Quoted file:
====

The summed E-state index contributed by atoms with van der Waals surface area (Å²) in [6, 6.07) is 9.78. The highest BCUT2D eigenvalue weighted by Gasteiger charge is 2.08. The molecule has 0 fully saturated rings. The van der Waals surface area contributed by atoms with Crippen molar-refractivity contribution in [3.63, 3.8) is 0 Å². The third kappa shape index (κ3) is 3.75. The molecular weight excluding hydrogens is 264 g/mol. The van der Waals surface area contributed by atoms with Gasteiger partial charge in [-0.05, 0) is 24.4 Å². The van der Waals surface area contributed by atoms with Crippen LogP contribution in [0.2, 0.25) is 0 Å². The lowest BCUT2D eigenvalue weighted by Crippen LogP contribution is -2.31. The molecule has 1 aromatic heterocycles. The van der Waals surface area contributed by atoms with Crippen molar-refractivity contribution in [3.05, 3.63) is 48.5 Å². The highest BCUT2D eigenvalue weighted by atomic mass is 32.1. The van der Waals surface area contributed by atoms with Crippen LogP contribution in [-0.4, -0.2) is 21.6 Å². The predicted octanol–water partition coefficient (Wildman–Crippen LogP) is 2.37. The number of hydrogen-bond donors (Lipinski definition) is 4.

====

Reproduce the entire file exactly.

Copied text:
The summed E-state index contributed by atoms with van der Waals surface area (Å²) in [6, 6.07) is 9.78. The highest BCUT2D eigenvalue weighted by Gasteiger charge is 2.08. The molecule has 0 fully saturated rings. The van der Waals surface area contributed by atoms with Crippen molar-refractivity contribution in [3.63, 3.8) is 0 Å². The third kappa shape index (κ3) is 3.75. The molecular weight excluding hydrogens is 264 g/mol. The van der Waals surface area contributed by atoms with Gasteiger partial charge in [-0.05, 0) is 24.4 Å². The van der Waals surface area contributed by atoms with Crippen LogP contribution in [0.2, 0.25) is 0 Å². The lowest BCUT2D eigenvalue weighted by Crippen LogP contribution is -2.31. The molecule has 1 aromatic heterocycles. The van der Waals surface area contributed by atoms with Crippen molar-refractivity contribution in [3.05, 3.63) is 48.5 Å². The highest BCUT2D eigenvalue weighted by atomic mass is 32.1. The van der Waals surface area contributed by atoms with Crippen LogP contribution in [-0.4, -0.2) is 21.6 Å². The predicted octanol–water partition coefficient (Wildman–Crippen LogP) is 2.37. The number of hydrogen-bond donors (Lipinski definition) is 4.